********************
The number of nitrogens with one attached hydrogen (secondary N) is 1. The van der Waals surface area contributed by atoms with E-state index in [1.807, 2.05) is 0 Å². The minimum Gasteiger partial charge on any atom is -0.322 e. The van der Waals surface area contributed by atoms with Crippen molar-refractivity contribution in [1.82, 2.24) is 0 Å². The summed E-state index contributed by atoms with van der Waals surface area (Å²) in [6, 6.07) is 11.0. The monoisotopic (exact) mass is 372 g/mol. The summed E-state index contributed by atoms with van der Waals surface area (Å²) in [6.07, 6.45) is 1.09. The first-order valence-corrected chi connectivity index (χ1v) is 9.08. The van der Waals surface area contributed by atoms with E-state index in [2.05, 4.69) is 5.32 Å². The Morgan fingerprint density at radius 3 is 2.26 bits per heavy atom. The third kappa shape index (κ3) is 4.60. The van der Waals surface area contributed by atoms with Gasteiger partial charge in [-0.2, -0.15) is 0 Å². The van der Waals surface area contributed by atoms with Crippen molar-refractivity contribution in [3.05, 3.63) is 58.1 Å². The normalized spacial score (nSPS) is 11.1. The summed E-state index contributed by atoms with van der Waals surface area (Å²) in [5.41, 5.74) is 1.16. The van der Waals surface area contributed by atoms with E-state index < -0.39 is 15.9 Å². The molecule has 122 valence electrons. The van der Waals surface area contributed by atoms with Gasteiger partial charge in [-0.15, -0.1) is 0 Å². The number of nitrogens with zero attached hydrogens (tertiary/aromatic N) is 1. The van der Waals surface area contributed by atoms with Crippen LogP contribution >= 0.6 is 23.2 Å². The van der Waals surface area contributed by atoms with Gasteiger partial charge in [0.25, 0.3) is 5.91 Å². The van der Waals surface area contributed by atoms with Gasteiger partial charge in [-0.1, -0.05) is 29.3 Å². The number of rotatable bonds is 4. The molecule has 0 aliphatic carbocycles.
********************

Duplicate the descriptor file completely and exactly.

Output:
The number of nitrogens with one attached hydrogen (secondary N) is 1. The van der Waals surface area contributed by atoms with E-state index in [1.807, 2.05) is 0 Å². The minimum Gasteiger partial charge on any atom is -0.322 e. The van der Waals surface area contributed by atoms with Crippen molar-refractivity contribution in [1.82, 2.24) is 0 Å². The summed E-state index contributed by atoms with van der Waals surface area (Å²) in [6, 6.07) is 11.0. The monoisotopic (exact) mass is 372 g/mol. The summed E-state index contributed by atoms with van der Waals surface area (Å²) in [6.07, 6.45) is 1.09. The first-order valence-corrected chi connectivity index (χ1v) is 9.08. The van der Waals surface area contributed by atoms with E-state index in [2.05, 4.69) is 5.32 Å². The Morgan fingerprint density at radius 3 is 2.26 bits per heavy atom. The third kappa shape index (κ3) is 4.60. The van der Waals surface area contributed by atoms with Gasteiger partial charge in [-0.2, -0.15) is 0 Å². The van der Waals surface area contributed by atoms with Crippen molar-refractivity contribution in [3.05, 3.63) is 58.1 Å². The normalized spacial score (nSPS) is 11.1. The summed E-state index contributed by atoms with van der Waals surface area (Å²) in [5.41, 5.74) is 1.16. The van der Waals surface area contributed by atoms with E-state index < -0.39 is 15.9 Å². The molecule has 122 valence electrons. The van der Waals surface area contributed by atoms with Gasteiger partial charge in [-0.15, -0.1) is 0 Å². The number of nitrogens with zero attached hydrogens (tertiary/aromatic N) is 1. The van der Waals surface area contributed by atoms with Crippen LogP contribution >= 0.6 is 23.2 Å². The van der Waals surface area contributed by atoms with Gasteiger partial charge in [0.25, 0.3) is 5.91 Å². The van der Waals surface area contributed by atoms with Gasteiger partial charge in [-0.1, -0.05) is 29.3 Å². The number of rotatable bonds is 4. The molecule has 0 aliphatic carbocycles.